Folly Writ Large
“History was a useless discipline, an assemblage of accounts and memories, often flawed, that in the end did the world no service. Math and science could be applied in concrete ways. Literature, if it didn’t enlighten, at least entertained. But history? History was simply a study in futility. Because people never learned. Century after century, they committed the same atrocities against one another or against the earth, and the only thing that changed was the magnitude of the slaughter.” - Purgatory Ridge by William Kent Krueger
The above excerpt could begin some interesting conversations, but one thing is certain: human beings continually exhibit a repeating of past mistakes . . . even horrible mistakes. One of the most ludicrous phrases that belies itself was calling WWI the “war to end all wars.” The post-1918 list of conflicts involving people killing each other is staggering. And as you read this, the world contains over 14,000 nuclear weapons, roughly 3,700 of them active and ready to be fired. The United States annual spending on the military is around 600 billion, over half of the country’s budget.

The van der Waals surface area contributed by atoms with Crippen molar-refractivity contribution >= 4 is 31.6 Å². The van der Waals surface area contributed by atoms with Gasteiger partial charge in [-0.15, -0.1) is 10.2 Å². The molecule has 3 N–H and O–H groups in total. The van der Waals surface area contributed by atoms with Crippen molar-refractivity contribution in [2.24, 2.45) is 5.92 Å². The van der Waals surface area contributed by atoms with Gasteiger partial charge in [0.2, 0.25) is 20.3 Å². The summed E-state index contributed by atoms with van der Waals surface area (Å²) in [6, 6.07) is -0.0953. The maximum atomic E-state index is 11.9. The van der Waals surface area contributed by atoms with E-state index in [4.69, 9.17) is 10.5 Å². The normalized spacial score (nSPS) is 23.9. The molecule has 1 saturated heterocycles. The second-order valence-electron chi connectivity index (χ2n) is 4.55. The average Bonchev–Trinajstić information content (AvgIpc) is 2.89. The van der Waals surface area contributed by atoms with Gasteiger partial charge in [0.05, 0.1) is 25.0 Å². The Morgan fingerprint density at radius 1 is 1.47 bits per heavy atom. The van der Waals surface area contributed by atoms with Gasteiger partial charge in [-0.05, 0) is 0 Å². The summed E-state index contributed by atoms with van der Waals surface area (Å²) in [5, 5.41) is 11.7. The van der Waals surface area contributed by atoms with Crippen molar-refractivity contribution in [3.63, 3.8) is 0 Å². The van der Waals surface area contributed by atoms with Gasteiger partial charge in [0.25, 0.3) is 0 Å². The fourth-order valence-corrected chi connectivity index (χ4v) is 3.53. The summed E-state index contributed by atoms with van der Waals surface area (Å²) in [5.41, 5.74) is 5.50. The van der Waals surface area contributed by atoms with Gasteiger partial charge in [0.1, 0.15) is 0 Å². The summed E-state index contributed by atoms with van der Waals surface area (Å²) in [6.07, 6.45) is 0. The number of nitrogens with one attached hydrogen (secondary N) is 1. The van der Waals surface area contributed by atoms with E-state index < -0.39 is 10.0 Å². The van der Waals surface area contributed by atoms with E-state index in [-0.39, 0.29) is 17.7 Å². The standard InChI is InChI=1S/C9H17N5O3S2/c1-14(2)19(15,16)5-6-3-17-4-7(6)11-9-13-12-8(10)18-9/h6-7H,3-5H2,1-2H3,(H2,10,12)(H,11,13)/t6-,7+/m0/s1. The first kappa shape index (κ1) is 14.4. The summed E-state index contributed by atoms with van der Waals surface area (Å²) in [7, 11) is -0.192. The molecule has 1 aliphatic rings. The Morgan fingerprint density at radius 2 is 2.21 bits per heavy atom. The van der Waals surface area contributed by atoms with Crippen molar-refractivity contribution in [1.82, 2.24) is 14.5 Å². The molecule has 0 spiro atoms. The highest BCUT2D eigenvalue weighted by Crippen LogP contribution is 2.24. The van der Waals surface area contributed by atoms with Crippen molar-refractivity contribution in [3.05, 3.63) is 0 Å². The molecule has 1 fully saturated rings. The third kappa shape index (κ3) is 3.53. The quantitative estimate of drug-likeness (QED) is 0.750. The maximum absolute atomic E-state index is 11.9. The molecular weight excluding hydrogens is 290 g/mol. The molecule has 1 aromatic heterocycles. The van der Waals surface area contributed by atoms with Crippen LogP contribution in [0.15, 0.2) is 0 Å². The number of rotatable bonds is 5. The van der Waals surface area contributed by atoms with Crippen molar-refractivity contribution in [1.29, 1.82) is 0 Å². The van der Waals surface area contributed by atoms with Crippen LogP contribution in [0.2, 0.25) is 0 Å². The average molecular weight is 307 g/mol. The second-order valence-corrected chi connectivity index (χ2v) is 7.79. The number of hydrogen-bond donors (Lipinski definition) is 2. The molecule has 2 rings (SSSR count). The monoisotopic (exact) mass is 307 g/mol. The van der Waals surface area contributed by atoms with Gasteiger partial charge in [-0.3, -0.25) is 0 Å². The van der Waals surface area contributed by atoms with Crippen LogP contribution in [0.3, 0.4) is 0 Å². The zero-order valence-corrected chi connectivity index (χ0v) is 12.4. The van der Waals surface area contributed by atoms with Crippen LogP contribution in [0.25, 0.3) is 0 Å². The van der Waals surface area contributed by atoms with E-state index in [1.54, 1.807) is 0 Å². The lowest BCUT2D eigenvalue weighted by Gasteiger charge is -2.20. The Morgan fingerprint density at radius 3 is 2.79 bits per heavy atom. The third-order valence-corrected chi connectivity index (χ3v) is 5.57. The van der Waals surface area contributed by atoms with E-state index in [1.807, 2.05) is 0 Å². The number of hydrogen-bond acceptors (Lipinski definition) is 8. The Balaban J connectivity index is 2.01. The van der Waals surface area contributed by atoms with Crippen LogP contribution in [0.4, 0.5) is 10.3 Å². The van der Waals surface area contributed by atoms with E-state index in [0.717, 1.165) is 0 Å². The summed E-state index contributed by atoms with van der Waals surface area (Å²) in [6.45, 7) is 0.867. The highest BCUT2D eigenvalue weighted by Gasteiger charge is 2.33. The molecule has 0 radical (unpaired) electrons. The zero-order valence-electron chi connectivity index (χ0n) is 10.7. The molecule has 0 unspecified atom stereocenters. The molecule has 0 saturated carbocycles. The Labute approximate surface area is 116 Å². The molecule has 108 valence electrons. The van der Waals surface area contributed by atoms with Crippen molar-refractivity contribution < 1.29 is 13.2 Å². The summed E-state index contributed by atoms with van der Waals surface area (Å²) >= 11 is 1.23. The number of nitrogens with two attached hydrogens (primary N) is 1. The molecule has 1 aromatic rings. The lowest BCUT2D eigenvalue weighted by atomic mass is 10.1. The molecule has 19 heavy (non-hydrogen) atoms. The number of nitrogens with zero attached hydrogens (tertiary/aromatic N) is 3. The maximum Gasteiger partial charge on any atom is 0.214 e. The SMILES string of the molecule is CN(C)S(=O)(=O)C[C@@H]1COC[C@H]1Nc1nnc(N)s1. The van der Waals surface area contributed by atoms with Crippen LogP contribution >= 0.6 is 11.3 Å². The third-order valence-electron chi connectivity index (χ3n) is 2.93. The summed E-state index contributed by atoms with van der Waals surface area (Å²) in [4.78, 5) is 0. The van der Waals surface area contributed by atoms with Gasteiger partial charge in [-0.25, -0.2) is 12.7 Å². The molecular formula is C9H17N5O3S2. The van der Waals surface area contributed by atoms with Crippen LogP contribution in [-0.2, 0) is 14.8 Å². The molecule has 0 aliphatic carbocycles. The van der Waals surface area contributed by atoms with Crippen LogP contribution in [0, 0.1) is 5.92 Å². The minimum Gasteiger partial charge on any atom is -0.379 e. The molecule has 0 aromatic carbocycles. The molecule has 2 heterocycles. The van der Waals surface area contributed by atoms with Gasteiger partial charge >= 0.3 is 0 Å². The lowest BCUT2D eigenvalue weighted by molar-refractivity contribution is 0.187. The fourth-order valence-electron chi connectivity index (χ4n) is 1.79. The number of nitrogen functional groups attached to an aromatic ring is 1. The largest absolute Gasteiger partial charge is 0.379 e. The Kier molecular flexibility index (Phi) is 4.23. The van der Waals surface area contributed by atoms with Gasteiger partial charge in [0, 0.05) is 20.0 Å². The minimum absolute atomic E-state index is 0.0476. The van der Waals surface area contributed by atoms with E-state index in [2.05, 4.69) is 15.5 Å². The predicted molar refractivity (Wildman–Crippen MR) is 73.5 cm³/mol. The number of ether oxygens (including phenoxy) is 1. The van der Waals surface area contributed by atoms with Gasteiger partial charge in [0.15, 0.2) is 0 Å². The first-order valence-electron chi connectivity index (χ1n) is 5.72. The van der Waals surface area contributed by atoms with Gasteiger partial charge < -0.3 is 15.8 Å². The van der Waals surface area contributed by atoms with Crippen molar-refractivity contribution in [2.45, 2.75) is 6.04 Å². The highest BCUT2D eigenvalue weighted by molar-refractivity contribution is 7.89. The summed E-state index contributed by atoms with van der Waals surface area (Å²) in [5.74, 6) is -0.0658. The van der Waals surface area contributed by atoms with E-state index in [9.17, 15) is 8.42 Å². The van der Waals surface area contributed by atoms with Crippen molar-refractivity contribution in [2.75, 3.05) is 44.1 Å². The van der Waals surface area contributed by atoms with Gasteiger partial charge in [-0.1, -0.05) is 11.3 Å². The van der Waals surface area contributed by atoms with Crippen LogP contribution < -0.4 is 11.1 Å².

WHY don’t we learn? Why do human beings who know of past horrors ignore them and perpetrate a repeat of the same? I suppose it would take a team of psychologists to propose answers.
Self-interest, be it individual or national, might be pegged as a root cause. Me first, or me only. The attitude makes for a world of misery.
What kind of world do I want to live in? If it’s one characterized by peace and harmony, I need to look at all other people as worthy of the same respect and consideration I wish for myself.